Broccoli Strascinati

September 27, 2013
1 Ratings
  • Serves 4
Author Notes

This typical Roman side dish is simple yet packs a punch in terms of flavour.Like many regional dishes, this is usually one of those that isn't followed according to a recipe but that families make to their taste. Some will infuse smashed whole garlic cloves in the olive oil, then remove them before adding the broccoli -- a good, mellow version for those who are a bit garlic-shy. Some add the wine before adding the garlic and chili, others may use red wine or water instead of white wine. And chili is entirely optional. Traditionally, this is always done with broccoli, but this technique lends itself well to other vegetables in the brassica family like cauliflower and romanesco broccoli. But why stop there? It's wonderful also with leafy greens such as kale and silverbeet. —Emiko

What You'll Need
  • 1 head of broccoli (about 1 pound)
  • 1/4 cup extra virgin olive oil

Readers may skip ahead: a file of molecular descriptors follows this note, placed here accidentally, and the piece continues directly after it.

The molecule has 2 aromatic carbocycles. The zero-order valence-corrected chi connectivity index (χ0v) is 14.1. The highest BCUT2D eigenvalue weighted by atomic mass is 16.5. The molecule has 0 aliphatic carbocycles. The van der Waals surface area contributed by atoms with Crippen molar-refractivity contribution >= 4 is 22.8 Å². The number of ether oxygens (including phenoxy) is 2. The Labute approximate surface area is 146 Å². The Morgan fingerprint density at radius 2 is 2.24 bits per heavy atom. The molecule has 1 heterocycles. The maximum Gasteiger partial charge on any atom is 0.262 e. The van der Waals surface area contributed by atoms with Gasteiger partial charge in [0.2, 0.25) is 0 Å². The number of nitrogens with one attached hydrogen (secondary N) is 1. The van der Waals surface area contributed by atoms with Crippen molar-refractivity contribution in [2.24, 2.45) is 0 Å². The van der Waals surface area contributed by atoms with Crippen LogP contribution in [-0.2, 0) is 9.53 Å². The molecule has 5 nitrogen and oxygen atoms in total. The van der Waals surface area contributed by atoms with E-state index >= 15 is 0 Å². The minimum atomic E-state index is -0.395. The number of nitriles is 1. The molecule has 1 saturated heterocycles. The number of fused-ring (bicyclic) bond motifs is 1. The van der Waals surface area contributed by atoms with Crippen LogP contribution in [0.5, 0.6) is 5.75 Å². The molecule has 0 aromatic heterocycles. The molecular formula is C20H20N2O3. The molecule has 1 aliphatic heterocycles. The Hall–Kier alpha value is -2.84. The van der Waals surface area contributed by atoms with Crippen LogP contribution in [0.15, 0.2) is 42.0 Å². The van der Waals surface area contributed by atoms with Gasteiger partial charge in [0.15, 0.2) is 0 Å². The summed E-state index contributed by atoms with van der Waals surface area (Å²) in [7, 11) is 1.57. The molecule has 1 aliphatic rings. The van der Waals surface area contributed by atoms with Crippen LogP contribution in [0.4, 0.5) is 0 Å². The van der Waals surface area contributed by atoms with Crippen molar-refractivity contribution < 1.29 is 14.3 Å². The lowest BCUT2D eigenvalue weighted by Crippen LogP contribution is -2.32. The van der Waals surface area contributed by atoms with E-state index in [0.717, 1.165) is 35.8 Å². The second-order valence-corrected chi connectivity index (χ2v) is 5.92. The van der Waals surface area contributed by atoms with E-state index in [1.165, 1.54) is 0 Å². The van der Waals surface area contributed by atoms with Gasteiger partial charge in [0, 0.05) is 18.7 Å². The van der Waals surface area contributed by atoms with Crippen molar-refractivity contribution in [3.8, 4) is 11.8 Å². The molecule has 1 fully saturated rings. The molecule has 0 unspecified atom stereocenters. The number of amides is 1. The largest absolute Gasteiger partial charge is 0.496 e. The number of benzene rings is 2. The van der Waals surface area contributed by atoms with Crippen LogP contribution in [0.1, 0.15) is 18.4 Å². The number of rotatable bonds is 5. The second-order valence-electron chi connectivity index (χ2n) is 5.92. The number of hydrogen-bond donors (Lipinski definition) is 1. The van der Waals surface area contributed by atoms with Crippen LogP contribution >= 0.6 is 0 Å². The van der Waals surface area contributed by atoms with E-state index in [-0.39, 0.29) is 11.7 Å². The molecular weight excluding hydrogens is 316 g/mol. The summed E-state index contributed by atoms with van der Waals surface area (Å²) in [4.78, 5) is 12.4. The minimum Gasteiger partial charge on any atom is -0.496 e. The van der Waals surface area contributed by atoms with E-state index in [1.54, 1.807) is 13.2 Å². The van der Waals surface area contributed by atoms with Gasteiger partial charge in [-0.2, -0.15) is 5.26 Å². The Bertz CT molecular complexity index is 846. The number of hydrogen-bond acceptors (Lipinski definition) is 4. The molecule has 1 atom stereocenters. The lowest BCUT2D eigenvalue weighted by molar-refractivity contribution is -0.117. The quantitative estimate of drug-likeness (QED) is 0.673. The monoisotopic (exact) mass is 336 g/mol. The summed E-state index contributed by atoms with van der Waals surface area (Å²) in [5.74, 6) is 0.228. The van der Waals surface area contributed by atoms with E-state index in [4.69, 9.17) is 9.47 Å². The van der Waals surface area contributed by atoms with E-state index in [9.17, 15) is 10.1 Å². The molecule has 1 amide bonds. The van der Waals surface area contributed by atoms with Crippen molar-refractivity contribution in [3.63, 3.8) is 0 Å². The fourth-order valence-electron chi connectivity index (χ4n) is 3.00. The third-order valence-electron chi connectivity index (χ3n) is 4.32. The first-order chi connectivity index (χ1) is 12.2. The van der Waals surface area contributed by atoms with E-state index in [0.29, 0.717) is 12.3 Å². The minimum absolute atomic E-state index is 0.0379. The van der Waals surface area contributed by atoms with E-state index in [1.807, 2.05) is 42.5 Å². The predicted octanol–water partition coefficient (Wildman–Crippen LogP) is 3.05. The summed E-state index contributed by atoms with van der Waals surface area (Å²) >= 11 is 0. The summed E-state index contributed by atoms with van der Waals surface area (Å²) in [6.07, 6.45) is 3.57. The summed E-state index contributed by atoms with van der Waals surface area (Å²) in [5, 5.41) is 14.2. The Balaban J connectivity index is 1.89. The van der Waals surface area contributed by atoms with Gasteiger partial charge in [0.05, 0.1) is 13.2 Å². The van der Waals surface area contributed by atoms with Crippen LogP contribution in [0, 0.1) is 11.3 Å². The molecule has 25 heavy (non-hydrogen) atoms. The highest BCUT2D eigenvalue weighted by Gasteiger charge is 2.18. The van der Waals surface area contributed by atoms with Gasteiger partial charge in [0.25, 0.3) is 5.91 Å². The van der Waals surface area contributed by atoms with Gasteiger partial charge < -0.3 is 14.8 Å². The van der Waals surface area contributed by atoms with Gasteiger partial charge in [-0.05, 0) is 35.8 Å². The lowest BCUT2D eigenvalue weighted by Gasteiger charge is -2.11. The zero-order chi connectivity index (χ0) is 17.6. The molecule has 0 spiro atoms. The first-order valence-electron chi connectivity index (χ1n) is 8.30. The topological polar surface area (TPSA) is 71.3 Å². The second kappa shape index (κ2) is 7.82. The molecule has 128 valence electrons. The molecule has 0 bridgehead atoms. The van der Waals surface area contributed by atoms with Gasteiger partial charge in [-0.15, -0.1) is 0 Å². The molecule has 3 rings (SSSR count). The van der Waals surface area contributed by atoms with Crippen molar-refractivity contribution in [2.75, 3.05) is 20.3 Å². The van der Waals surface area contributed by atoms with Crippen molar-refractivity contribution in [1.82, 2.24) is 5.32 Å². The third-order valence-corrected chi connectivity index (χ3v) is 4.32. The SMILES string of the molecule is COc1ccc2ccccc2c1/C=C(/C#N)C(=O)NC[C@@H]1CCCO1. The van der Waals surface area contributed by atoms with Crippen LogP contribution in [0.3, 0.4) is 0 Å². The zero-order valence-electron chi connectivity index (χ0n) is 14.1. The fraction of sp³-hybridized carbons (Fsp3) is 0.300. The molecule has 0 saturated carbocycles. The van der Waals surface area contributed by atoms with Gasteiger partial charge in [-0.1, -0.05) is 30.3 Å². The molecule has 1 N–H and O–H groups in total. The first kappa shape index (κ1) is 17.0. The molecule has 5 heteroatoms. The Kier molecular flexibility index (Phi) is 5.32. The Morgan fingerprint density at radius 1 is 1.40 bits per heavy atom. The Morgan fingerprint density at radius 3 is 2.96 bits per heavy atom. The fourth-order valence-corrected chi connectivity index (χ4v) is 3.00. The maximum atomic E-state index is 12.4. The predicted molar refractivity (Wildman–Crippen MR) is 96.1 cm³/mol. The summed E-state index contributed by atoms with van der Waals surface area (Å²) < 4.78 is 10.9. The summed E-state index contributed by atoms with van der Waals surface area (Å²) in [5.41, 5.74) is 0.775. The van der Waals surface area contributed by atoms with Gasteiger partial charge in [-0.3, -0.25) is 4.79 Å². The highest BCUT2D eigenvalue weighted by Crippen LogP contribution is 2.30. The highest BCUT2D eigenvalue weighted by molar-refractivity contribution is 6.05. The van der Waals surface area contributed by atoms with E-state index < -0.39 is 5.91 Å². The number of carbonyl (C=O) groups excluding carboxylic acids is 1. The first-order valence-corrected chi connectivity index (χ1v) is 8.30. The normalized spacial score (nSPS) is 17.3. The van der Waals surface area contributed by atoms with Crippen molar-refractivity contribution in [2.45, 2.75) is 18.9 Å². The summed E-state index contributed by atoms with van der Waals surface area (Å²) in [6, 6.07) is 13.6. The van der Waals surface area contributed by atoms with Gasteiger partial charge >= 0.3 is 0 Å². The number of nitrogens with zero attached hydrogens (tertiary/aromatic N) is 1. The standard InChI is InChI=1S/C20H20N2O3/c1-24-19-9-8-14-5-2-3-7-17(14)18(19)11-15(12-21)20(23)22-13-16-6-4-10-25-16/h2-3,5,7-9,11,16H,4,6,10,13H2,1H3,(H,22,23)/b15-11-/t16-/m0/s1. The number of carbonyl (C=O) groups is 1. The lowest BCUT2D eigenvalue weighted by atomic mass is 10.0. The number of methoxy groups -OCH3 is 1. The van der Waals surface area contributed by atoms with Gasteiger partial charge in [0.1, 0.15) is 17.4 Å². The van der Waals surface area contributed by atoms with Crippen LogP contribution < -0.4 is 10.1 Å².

• 1 pinch salt
  • 3 cloves of garlic, sliced finely
  • 1 chili pepper, chopped (or ½ teaspoon of dried chili flakes) – optional
  • 1/4 cup dry white wine
  1. Chop the broccoli into pieces, using florets and any nice leaves. Part of the stalk can be used too, sliced thinly and then into sticks or pieces about the size of the florets.
  2. Heat oil in a skillet large enough to hold the vegetables. When hot, add broccoli and cook, turning, until golden. Season with salt.
  3. Turn down the heat to medium and add garlic and chili (if using) and continue sautéeing for a couple of minutes, then add the white wine (or water if you don't have it on hand), cover and continue cooking, stirring occasionally, until the vegetables are cooked, but still have a little bite to them.

See what other Food52ers are saying.

  • thirteenJ
  • Emiko
  • Bill Fricker
    Bill Fricker

3 Reviews

thirteenJ October 9, 2013
Emiko! I am in CLE Ohio where the Cleveland Museum of Art has a special exhibit "Sicily:Art and Invention between Greece and Rome".
From the exhibit, I can tell that "fish was the dish"..but I'm a vegetarian..any recipe ideas stemming from that time period(5th to 3rd centuries BC)? (bread included because there was a gorgeous photo of wheat fields with Mt Etna ) Thank you,jill
Bill F. October 2, 2013
Can cauliflower be added and cooked together ?
Emiko October 2, 2013
Absolutely, as mentioned above, this recipe works well with most vegetables in the brassica family!